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Let’s talk about the Red Sox farm system

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A general overview of the state of the sytem

Philadelphia Phillies v Boston Red Sox Photo by Rich Gagnon/Getty Images

There is a small but dishearteningly vocal minority that would disagree with the notion that Boston is currently in the midst of a win-now window. Most of us, though, would obviously acknowledge that this is the case. This is why Dave Dombrowski is here, as he is not really someone you call upon when you’re looking for a rebuild. Instead, he is known for doing what it takes to get the players who ostensibly should be able to get a team over the top. That doesn’t always work out, of course, and there are plenty of people who disagree with Dombrowski’s process, or at least some individual moves. Most of this comes down to the fact that much of Dombrowski’s process involves sacrificing the farm system. This has come into play this winter as the Red Sox haven’t really had the farm system to compete in some trade scenarios. With that in mind, I want to kind of take a basic look at the team’s farm right now.

We will, as always, take a deeper look into the farm system after the New Year when we start our prospect ranking series and get ready for the 2018 season. In the meantime, though, I want to zoom out a bit and take a more general look at the state of the system. This is a time of year when farm systems are in the forefront of everyone’s minds between the continuously rolling farm system rankings as well as trades around the league with one team almost always getting prospects. It’s brought some discussion to the forefront regarding Dombrowski’s performance to this point in his Red Sox tenure and how it has affected the team’s prospect ranks. So, I want to focus on how we got to this point with Boston’s farm system and how avoidable it was, how bad things really are, and how the team can go about improving it.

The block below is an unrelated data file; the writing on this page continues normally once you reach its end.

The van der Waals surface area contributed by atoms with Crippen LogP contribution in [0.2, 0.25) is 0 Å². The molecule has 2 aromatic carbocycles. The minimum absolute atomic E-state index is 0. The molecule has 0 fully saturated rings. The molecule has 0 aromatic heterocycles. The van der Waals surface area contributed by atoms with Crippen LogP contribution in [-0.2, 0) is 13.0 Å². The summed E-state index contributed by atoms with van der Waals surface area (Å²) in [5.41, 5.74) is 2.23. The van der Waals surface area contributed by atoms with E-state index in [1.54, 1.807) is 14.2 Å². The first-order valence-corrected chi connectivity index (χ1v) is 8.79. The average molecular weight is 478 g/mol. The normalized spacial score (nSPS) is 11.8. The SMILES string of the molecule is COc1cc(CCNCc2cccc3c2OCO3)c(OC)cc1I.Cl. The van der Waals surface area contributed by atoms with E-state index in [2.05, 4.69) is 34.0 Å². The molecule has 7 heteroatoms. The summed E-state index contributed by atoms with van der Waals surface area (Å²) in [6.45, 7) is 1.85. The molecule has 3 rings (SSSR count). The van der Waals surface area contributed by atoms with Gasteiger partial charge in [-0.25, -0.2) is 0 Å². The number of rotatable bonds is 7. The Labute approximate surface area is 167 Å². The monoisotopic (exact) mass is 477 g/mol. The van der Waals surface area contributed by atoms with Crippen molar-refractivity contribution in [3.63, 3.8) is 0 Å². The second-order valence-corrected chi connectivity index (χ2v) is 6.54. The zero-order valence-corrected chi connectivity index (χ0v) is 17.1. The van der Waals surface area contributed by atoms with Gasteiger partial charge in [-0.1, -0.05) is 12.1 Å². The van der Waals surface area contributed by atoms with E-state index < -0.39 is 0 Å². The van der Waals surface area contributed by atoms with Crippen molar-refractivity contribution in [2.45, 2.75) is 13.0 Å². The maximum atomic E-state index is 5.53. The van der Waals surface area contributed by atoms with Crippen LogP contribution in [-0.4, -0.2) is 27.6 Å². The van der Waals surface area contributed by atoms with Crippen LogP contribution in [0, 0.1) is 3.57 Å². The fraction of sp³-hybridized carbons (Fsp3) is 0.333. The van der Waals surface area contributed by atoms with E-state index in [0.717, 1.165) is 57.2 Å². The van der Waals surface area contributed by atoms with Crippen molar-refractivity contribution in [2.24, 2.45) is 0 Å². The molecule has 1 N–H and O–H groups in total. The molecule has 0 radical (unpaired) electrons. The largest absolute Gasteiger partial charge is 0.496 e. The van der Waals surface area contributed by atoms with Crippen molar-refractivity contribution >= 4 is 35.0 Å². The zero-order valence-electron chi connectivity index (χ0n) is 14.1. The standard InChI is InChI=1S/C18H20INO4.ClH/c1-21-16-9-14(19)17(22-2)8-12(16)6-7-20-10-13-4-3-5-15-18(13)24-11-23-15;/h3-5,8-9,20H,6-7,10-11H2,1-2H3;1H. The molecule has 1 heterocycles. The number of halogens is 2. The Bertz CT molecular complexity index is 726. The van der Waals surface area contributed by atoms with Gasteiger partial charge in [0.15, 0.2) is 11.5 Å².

Divisional Round - Houston Astros v Boston Red Sox - Game Four Photo by Maddie Meyer/Getty Images

Let’s start with that first point and check out how the Red Sox got to this point where they are at least in the bottom half of the league’s farm system rankings. To start, there is obviously the tragic passing of Daniel Flores earlier this winter. It should go without saying that the baseball ramifactions are the least important part of this tragedy, but they exist. Dombrowski’s trades in recent years are also obviously a huge part of this, particularly as he’s dealt for Craig Kimbrel and Chris Sale. Those deals saw top prospects like Manuel Margot, Yoan Moncada and Michael Kopech change teams. Of course, Boston got elite stars in return, so dealing top prospects is to be expected. The issue many have with Dombrowski is that he always seems to give up an extra piece in deals. That would include Logan Allen (from the Kimbrel deal), Mauricio Dubon (from the Tyler Thornburg deal) and Luis Alexander Basabe (from the Sale deal). There are a couple of key points here. For one thing, we don’t know that the deal could have been done without these players. It’s been said enough that it seems like fact, but we really have no way of knowing. There is also the fact that all of these players, while fine, are not exactly elite-level prospects.